Guest Post: How to effectively build characters by Stephanie-Louise Farrell

The Amy Winehouse pilgrimage & other stories

By Stephanie-Louise Farrell
Editions: ebook
Published August 31, 2012 by Any Subject Books
Genre: Anthology / Contemporary / Fiction

These four short stories, which are as different as they are original, clearly reveal the author’s ability to sustain suspense until the very last line. In fact, even then we may be left guessing. The uniqueness of the stories lies in the strange and perplexing situations which the protagonists must resolve while at the same time affording us front-row views of their thought processes and emotions. We come to know the characters well, although this doesn’t mean there are no surprises.

We have the supposed arsonist locked in a mental institute; the ambitious student caught in the cruel snare of an eccentric film maker; the young fan whose devotion is suddenly, blindingly understood; the lonely old man who even at the end of the story still has the choice of good or evil.

These are stories to savour, to revolve in the mind, and to remember longer than most other pieces of their length and genre.
~ Amazon Blurb

How to effectively build characters
by Stephanie-Louise Farrell 

Your characters are the most important part of your story – yes, even more important than the plot! You can still create a well-written, meaningful piece of fiction without a large and complex narrative, but you can’t have a good story without well-built and realistic characters to drive it. The people in your story must be multi dimensional, have their own unique histories and interests, make mistakes and most importantly, appear to be just like somebody you could meet in real life. Here are some tips on how to make your characters as believable as possible.

Watch and understand people
In order to build well-rounded characters, you must have a good understanding of human nature and what drives people to do the things they do. Go to the park and ‘people-watch.’ Study how they interact. Pick up on their little quirks, listen to the funny things they say. Pick fragments of them, and of people you know; you can mix them up and put them all together to create a character.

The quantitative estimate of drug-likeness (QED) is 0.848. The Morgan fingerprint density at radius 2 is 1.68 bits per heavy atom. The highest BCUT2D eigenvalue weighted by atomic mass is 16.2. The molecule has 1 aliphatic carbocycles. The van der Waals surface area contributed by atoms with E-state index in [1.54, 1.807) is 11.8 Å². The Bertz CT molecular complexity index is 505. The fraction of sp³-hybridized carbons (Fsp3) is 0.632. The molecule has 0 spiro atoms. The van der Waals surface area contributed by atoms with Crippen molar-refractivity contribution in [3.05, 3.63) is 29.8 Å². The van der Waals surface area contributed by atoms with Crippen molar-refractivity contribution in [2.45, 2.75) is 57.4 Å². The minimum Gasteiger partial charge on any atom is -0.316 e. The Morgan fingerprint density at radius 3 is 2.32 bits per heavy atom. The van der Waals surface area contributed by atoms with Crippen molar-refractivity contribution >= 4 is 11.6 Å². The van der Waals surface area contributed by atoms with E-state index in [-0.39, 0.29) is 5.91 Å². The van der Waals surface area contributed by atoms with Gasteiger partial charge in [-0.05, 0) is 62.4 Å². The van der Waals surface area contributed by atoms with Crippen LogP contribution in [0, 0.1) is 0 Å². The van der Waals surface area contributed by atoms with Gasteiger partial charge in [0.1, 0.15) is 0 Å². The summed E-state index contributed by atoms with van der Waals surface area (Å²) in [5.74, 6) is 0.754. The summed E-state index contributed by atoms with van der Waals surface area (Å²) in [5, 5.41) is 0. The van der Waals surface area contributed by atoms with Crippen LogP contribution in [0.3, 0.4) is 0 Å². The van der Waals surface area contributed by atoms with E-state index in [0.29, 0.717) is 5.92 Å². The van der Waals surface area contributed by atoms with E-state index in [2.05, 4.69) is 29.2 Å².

It is not always necessary for your characters to be likeable
Obviously this goes without saying if your character is a serial killer or similar, but even if not, remember your main character doesn’t always have to be likeable, nor do they always have to do the right thing. We meet people we dislike all the time in everyday life. We are all human and make mistakes, and it is good to reflect this in your writing. Stories with an unlikable protagonist(s) can sometimes provide a more interesting narrative, and give the reader a thought-provoking experience.

Know your characters
Write extensively, for your own use, about your characters history, their best and worst traits, even little things that might seem silly – their favorite foods, for example! Create this, memorize it, get to know your characters and let this knowledge drive you as you lead them through the story. You don’t have to share the small details, or even their history if you don’t want to – how much you tell your reader about them is up to you, and sometimes it can be more effective to keep details about the character secret. Know your characters inside out and let that knowledge drive them.

Do your research
This is so important. It’s not just the plot that needs research behind it to look authentic; your characters need it too. If one of your characters has an illness you know nothing about, read up on it! Find stories of personal experience to help you add that personal touch. Get that authenticity.

Understand how your characters relate to one another
In real life, even the best of friends do not get along all the time. Not everybody likes everything about everyone and people have different opinions. Let this feed into your interactions between characters, their conversations, and the ways in which they relate to one another; it will make for more effective, realistic seeming characters.


About the Author:

Stephanie-Louise Farrell was born in 1990 and lives in Leicester and London. She writes and performs poetry and is currently working on her first novel.
Stephanie started writing as a child, but spent most of her life pursuing acting. She changed paths in her late teens and decided to become a writer. She hopes to write full time one day.
Her other interests include theatre, music, cooking, art and feminism. She also writes for an online music zine.
Stephanie’s latest work is a collection of short stories called The Amy Winehouse Pilgrimage and other stories. It is available in Amazon Kindle format.

Links: Website


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